Halt to federal lands energy leasing draws mix of reactions in Garfield County | PostIndependent.com
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Halt to federal lands energy leasing draws mix of reactions in Garfield County

Industry reps suing, conservation groups applaud push for renewables over fossil fuels

A halt to oil and gas leasing on federal lands announced Wednesday by President Joe Biden was met with a predictable mix of reactions across western Colorado’s gas patch.

The moratorium on new leasing was one of several executive orders signed by the president as part of a sweeping initiative aimed at tackling climate change through land conservation, pollution controls and a strong push toward renewable energy resources.

The response was swift from Colorado’s energy sector and industry supporters who opposed the move to close off public lands from new leasing, and from numerous environmental groups who praised the move.



Industry advocates the Western Energy Alliance immediately filed a lawsuit in federal court to try to block the leasing ban, saying the order exceeds the president’s authority.

“The law is clear. Presidents don’t have authority to ban leasing on public lands,” Kathleen Sgamma, president of the Alliance, said in a news release. “All Americans own the oil and natural gas beneath public lands, and Congress has directed them to be responsibly developed on their behalf. Drying up new leasing puts future development as well as existing projects at risk.”



Garfield County is the second-largest natural gas producing county in Colorado after Weld County. Roughly 10% of the county’s 11,000 currently active wells are operating on federal land leases, primarily within the wide swaths of Bureau of Land Management and Forest Service lands north and south of the Colorado River near Rifle and Parachute.

About 90% of those lands available for leasing are already leased, and would continue even under the moratorium, Garfield County Commissioner Tom Jankovsky noted.

“It’s not just the leases, though, it’s all the new regulations for permits that will come with this and be based around climate change reports and other new requirements,” he said.

Between the new rules for operating on federal lands, and the new, stricter regulations for operating on private lands brought by Colorado’s Senate Bill 181, “it just adds to the cost of doing business in Garfield County, and on public lands.”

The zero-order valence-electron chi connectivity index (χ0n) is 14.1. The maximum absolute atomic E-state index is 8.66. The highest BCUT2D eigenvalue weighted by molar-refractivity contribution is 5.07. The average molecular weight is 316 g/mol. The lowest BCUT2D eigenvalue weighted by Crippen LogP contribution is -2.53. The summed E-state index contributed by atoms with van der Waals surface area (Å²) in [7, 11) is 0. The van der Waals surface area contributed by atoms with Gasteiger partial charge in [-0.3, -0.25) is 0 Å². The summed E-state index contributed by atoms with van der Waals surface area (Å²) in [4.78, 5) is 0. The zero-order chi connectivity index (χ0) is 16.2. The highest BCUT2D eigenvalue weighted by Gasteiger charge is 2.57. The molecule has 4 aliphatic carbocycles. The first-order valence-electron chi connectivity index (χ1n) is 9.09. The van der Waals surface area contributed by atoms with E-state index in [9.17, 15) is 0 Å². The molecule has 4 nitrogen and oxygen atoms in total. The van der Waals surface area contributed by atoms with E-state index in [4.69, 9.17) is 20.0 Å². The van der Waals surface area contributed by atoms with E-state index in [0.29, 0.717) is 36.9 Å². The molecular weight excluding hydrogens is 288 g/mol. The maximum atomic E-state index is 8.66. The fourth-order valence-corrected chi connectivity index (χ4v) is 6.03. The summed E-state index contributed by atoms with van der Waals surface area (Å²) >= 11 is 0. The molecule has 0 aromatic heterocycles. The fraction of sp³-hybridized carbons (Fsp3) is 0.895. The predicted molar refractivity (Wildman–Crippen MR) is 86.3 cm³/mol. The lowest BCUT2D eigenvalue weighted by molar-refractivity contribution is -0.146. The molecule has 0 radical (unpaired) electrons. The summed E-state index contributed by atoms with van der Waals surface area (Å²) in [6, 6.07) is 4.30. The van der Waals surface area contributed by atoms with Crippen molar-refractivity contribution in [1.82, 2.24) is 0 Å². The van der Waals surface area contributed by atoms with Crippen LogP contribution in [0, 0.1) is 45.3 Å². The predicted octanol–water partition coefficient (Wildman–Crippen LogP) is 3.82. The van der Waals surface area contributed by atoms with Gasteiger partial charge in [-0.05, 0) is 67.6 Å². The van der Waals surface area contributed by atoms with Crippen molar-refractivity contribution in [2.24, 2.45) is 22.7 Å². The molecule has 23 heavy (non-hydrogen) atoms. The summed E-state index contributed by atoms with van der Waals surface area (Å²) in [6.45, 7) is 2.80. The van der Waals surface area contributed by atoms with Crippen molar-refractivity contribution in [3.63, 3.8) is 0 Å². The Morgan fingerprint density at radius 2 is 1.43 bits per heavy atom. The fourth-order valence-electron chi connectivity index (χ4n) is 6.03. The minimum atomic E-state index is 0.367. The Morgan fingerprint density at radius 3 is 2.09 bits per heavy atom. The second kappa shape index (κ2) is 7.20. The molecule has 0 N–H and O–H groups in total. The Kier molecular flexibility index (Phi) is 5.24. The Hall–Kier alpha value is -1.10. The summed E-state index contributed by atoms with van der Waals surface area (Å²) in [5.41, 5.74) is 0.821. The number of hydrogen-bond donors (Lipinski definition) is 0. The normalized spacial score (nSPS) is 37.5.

Jankovsky said those jobs are now likely to go to neighboring energy-producing states where state-level regulations are not as strict.

“We still have our producing wells for the life of those, but this is a big impact on the industry,” Jankovsky said.

The leasing ban will also limit the amount of federal mineral lease grant dollars available for local entities, hurt local schools and other taxing districts, and force people to leave the county, he said.

Will Roush, executive director of the Carbondale-based Wilderness Workshop, welcomed the news that the Biden Administration is committed to conserving 30% of the nation’s public lands over the next 10 years — the so-called 30×30 pledge.

“Today’s pause on new fossil fuel leasing on federal lands is an important step forward for all western Coloradans who want public lands protected, not contributing to the climate crisis,” Roush said.

“President Biden’s inspiring 30×30 pledge will support additional protected lands and waters across Colorado and centers environmental justice in our most at-risk communities,” he said.

It also bodes well for the Wilderness Workshops efforts in support of U.S. Sen. Michael Bennet’s and U.S. Rep. Joe Neguse’s CORE Act, which would provide permanent protections for the Thompson Divide region south of Glenwood Springs, Roush said.

“The leasing pause brings a needed balance to future management decisions in the Piceance Basin and provides the opportunity to better protect iconic wildlife, rivers, and access to our special places,” he said.

Erik Schlenker-Goodrich, executive director of the Western Environmental Law Center, also weighed in with a statement on the announcement.

“The Western U.S. is getting hotter and drier, and people are suffering, right now, from increasingly severe wildfires, more intense droughts, extreme weather, and a lack of economic opportunities — especially those that strengthen, rather than compromise our beloved natural heritage,” he said. “Our way of life hangs in the balance, and climate change amplifies each of these threats.”

That “way of life,” however, also applies to families and communities that will be impacted by the loss of jobs, freshman U.S. Rep. Lauren Boebert, R-Colo., said in a press release.

“Blocking future oil and gas leases on 700 million acres is an unlawful attack on the livelihoods of the people in my district,” Boebert said. “While the Biden administration pretends big oil is its target, the reality is it’s the folks in small rural communities that will be hit hardest by today’s indefinite moratorium.”

Critics of the president’s plan also have pointed to a recent energy study that analyzed the economic impact of a federal land leasing ban in Colorado and other western states.

The study, conducted by Timothy Considine, professor of energy economics at the University of Wyoming, determined that the first year under a leasing moratorium in Colorado would result in $453 million in lost GDP, $224 million in lost wages, $27 million in lost state tax revenue and nearly 3,000 job losses.

Biden has vowed to take an approach that would offset any such losses with new jobs creation and economic development in the renewable energy and automotive sectors.

jstroud@postindependent.com


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